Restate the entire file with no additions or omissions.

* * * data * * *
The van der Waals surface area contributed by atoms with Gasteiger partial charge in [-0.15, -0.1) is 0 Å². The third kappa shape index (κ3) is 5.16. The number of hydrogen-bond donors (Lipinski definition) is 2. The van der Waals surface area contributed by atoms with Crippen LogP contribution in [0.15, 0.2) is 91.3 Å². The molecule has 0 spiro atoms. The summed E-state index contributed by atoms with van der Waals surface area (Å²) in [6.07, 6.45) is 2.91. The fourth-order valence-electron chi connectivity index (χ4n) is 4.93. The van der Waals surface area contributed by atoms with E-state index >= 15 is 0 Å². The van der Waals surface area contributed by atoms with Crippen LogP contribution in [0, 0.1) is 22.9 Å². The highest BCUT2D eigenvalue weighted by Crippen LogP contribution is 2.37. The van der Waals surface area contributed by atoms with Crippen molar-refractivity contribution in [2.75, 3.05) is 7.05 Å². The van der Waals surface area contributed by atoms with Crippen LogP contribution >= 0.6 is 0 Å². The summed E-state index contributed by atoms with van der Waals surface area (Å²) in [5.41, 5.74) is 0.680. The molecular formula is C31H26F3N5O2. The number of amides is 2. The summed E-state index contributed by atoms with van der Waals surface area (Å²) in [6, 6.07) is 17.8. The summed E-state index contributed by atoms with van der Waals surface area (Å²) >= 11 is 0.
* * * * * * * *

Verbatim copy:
The van der Waals surface area contributed by atoms with Gasteiger partial charge in [-0.15, -0.1) is 0 Å². The third kappa shape index (κ3) is 5.16. The number of hydrogen-bond donors (Lipinski definition) is 2. The van der Waals surface area contributed by atoms with Crippen LogP contribution in [0.15, 0.2) is 91.3 Å². The molecule has 0 spiro atoms. The summed E-state index contributed by atoms with van der Waals surface area (Å²) in [6.07, 6.45) is 2.91. The fourth-order valence-electron chi connectivity index (χ4n) is 4.93. The van der Waals surface area contributed by atoms with E-state index >= 15 is 0 Å². The van der Waals surface area contributed by atoms with Crippen LogP contribution in [0, 0.1) is 22.9 Å². The highest BCUT2D eigenvalue weighted by Crippen LogP contribution is 2.37. The van der Waals surface area contributed by atoms with Crippen molar-refractivity contribution in [2.75, 3.05) is 7.05 Å². The van der Waals surface area contributed by atoms with Crippen LogP contribution >= 0.6 is 0 Å². The summed E-state index contributed by atoms with van der Waals surface area (Å²) in [5.41, 5.74) is 0.680. The molecular formula is C31H26F3N5O2. The number of amides is 2. The summed E-state index contributed by atoms with van der Waals surface area (Å²) in [6, 6.07) is 17.8. The summed E-state index contributed by atoms with van der Waals surface area (Å²) >= 11 is 0.